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Thousands of children across the region will finish the school year next week and commence their summer break, but for some children of low-income families it could mean going hungry as they no longer are getting the consistent meals they received throughout the academic year.
Dawn Crayco, deputy director of End Hunger Connecticut!, said children are needlessly hungry because many families don't know about the federally sponsored summer nutrition programs that offer free breakfasts and lunches to children under 18. She said there are no forms to fill out and no child will be denied a nutritious meal.
"There are a lot of financial stressors that families face during the summer," Crayco said. "There is an additional family member in your home that you have to feed breakfast and lunch to. If they are sending them to camp, they are also sending along a lunch and that draws on the family's food supply. There may be additional cost of day care. All these factors can stretch already tight budgets."
The summer meal programs are held after the school year ends at apartment complexes, schools, community centers, churches and parks. Crayco said there are more than 400 feeding sites across the state, and yet many families aren't taking advantage of the free meals.
She said End Hunger Connecticut! will have "blitz days" starting Saturday to get word out.
Volunteers will be in New London next Friday from 10 a.m. to 1 p.m. at Williams Park on Broad and Williams streets to let the public know where children and teens can get a free meal.
She said a study by the national organization Food Research and Action Center found that Connecticut ranks fourth in the nation in feeding at least one in four low-income children during the summer.
The FRAC study found that the average daily participation in Connecticut last July was 38,107. Nationally, 3 million children took part. The program is funded through the U.S. Department of Agriculture and in Connecticut administered by the state Department of Education.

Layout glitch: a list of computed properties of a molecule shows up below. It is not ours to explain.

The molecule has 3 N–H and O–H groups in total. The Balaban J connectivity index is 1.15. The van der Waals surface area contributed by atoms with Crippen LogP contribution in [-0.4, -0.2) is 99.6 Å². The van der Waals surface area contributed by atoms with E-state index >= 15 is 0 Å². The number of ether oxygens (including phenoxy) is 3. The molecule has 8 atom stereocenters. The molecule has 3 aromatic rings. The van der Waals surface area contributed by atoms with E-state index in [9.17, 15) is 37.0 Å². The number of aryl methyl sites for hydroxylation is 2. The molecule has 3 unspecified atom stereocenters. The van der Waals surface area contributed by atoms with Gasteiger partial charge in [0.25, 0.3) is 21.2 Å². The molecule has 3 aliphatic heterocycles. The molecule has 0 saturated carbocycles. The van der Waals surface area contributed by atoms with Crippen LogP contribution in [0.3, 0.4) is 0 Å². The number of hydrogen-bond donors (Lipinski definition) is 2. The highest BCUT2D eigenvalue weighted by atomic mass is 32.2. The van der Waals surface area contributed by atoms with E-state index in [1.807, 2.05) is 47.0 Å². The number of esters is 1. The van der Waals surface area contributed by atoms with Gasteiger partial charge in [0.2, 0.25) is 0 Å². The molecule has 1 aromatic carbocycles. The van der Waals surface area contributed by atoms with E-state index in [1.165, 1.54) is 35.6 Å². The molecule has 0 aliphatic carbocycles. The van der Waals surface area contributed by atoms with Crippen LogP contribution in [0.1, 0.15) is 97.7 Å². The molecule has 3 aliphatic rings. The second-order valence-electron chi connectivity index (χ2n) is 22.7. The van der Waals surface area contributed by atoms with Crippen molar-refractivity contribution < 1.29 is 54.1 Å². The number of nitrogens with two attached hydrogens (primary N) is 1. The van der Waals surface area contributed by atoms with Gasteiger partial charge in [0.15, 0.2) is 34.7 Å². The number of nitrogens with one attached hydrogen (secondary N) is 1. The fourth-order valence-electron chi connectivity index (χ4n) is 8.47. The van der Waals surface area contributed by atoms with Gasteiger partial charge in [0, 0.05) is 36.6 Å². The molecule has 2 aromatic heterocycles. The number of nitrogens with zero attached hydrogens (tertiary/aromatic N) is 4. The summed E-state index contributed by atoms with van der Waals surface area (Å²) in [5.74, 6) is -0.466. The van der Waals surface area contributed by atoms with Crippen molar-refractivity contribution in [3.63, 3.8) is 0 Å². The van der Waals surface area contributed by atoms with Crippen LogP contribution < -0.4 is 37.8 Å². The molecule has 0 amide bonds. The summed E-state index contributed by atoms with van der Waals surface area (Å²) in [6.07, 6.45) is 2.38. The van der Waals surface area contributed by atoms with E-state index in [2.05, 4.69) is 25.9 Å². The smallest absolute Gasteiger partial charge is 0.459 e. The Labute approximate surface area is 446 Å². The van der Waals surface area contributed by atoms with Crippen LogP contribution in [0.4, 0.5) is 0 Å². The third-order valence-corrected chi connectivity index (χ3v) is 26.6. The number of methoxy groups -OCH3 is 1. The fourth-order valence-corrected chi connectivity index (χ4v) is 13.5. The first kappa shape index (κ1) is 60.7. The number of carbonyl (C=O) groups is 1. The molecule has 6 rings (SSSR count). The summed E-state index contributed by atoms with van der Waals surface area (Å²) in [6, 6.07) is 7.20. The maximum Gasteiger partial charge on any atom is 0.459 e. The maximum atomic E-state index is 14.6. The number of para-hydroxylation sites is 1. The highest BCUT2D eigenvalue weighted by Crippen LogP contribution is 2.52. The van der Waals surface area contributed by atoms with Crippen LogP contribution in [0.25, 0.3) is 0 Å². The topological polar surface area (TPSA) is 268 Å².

"When the school years ends, millions of low-income children lose access to school meals, including about 147,587 in Connecticut," said the executive director of End Hunger Connecticut!, Lucy Nolan. "It is in Connecticut's best interest to ensure that such children have adequate nutrition during the summer so they stay healthy, active and return to school in the fall ready to learn. While we are extremely proud of our place, nationally, we still have a lot of work to do."
Ernie Koschmieder, food service director for Groton public schools, said last summer was the first time Groton participated in the free meal program. He had previously worked in Windham County, where the program is popular, and he brought it to the town and city because he felt children would benefit from it.
Last year there were five feeding sites in Groton, which - in 38 days - served a total of 29,000 meals. This year the number of sites is doubling.
"I wanted to capture more areas and reach out to more families that couldn't travel to one of the five sites," Koschmieder said. "We learned a lot from last year, and we learned that there was a need for it."
He said the meals are nutritious and, whenever possible, fresh produce from farms is served.
"There are parents that don't have the summers off to be with the children," Koschmieder said. "We are filling that gap because the children still need to eat. We're also trying to alleviate the financial strain that providingthese meals has on some families."
Samantha Wilson, child nutrition program manager for New London, said the city's program will start Monday almost all over the city - "wherever kids congregate."
Last summer, a total of 55,000 meals were served. She said the program is especially important since 85 percent of the city's students qualify for free or reduced meals.
"We take care of the kids during the school year, and we are just continuing that over the summer," said Wilson. "It's a citywide effort. I have heard from parents who are so grateful because it relieves the stress of figuring out how they are going to feed their kids."
Michelle Falvey, assistant to the food service director in Norwich, said there will be 23 open sites at schools, playgrounds and apartment centers throughout the city.
Last July and August, she said, 41,520 breakfasts and lunches were served.
"We try to make it easy for children to come and get it," said Falvey. "I think it's a really good opportunity to continue what we do throughout the school year. The need is definitely there. If they show up to eat, we are going to feed them."
To find the nearest food site, go to www.ctsummermeals.org , call toll free 211 or text 'CTMeals' to 877-877.